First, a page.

Defining A “Personal Estate”
Your personal estate is the sum total of your personal property – and also a little bit more.
Virtually everyone has a personal estate, the only thing that varies is its size and scope.
Your savings and checking account, possessions, house, and vehicle are all part of what you can call your personal estate.
The Purpose Of Estate Planning
Estate planning involves arranging for what happens to your personal estate after you die or become unable to use or access it yourself. This is done through legally binding written instructions – otherwise known as a “last will and testament”.
For estate planning to be truly effective – ensuring that various parts of your estate go to the parties you see fit – an Idaho estate attorney needs to be involved. He or she can help you establish an airtight estate plan while limiting taxes or state interference.
What Happens If You Die In Idaho Without A Will
Statutes have been put in place that determine what happens to your estate if you die without a will.
In Idaho, a kind of “default” will is provided for those who lack their own. In this case, you will be considered to have died “intestate”, meaning you have no will, and thus your estate is managed under the laws of intestacy. This passes your estate on to your relatives, however, the way in which it is passed on may not be in your best interest.
First, the court will appoint an adult relative or surviving spouse as the executor of your estate (in other words, making them your personal representative). The executor is responsible for protecting and managing your estate until all debts and taxes have been paid, after which time they can decide how what remains of your estate will be passed on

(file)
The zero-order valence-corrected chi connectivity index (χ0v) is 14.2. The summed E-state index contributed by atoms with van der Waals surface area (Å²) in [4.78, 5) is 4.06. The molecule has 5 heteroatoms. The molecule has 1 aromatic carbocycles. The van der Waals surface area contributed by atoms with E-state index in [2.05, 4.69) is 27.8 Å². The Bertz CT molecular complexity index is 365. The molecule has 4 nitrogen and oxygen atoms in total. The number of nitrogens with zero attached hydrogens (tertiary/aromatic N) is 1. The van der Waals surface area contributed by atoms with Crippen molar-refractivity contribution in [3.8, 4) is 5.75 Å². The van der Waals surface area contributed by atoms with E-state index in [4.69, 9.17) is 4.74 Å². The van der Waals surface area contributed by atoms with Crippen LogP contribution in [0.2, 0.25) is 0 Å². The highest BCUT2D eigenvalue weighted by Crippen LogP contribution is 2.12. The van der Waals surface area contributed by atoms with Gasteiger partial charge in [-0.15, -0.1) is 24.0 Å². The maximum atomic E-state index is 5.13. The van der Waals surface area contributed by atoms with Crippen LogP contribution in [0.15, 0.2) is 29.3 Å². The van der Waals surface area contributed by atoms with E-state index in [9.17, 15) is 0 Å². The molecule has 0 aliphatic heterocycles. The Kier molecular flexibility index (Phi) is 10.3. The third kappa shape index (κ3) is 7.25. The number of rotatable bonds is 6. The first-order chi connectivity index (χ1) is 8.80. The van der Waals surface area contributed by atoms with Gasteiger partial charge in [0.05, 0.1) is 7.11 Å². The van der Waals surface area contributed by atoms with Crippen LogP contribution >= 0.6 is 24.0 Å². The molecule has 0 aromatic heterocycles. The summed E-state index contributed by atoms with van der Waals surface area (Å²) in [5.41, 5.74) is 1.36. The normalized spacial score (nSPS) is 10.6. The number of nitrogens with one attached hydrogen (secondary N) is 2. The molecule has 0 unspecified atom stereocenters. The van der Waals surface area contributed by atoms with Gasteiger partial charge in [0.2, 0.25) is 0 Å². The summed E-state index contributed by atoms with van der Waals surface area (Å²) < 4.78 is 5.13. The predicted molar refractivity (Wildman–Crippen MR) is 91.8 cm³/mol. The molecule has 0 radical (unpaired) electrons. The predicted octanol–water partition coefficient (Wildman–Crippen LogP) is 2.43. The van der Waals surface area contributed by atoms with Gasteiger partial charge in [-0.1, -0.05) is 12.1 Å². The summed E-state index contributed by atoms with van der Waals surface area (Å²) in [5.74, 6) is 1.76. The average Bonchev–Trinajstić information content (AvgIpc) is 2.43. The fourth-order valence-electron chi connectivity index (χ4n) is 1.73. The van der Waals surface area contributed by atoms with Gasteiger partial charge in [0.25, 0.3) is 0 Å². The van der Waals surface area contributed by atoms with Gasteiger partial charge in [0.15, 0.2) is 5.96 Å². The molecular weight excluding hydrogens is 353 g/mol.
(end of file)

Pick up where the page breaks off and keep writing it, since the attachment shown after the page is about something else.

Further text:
This kind of arrangement can put a lot of stress on your heirs and the potential for family feuds is high. Most of these problems are mitigated by having a personalized, legally-binding will of your own.
Estate Taxes In Idaho
Idaho does not levy estate taxes.
That said, if you are passing on your estate to someone in Idaho while you yourself reside in a different state that does levy estate taxes, then those taxes will still apply.
Estates that exceed a gross asset and prior taxable gift value of $11.58 million in the previous year are subject to federal taxes.
Individual federal and state income tax returns also still apply.
Having A Trust Doesn’t Mean You Don’t Need A Will
While it’s true that trusts are legal entities that hold and protect your assets, it shouldn’t be seen as a replacement for a will.
There are many circumstances where parts of an estate have not been transferred to the trust upon an individual’s death, and a will can solve this problem.
A will can grant Power Of Attorney to an estate attorney of your choice, so that if you die or are unable to access your estate yourself, your attorney can act as your representative in accordance with what is outlined in your will.
The Benefits Of Hiring An Idaho Estate Attorney
Estate attorneys know all the ins and outs of estate planning. They will work with you and offer legal advice to help you and your heirs get the most from your estate. They work to understand your goals and desires as to how your estate is maintained and passed on after you die.
You have a lot of control over this. For example:
- You can ensure that something is passed on to certain individuals only after they’ve attained a certain kind of education or reached a certain age.
- You can have parts of your estate passed to individuals only so long as they uphold ethical or religious standards that you yourself hold.
- You can have some of your estate donated to charities, organizations, or institutions that you support.
By establishing Property Power Of Attorney – a document that legally transfers the right of management of your property to your attorney – you can rest assured that your estate will be managed according to the dictates of your last will and testament.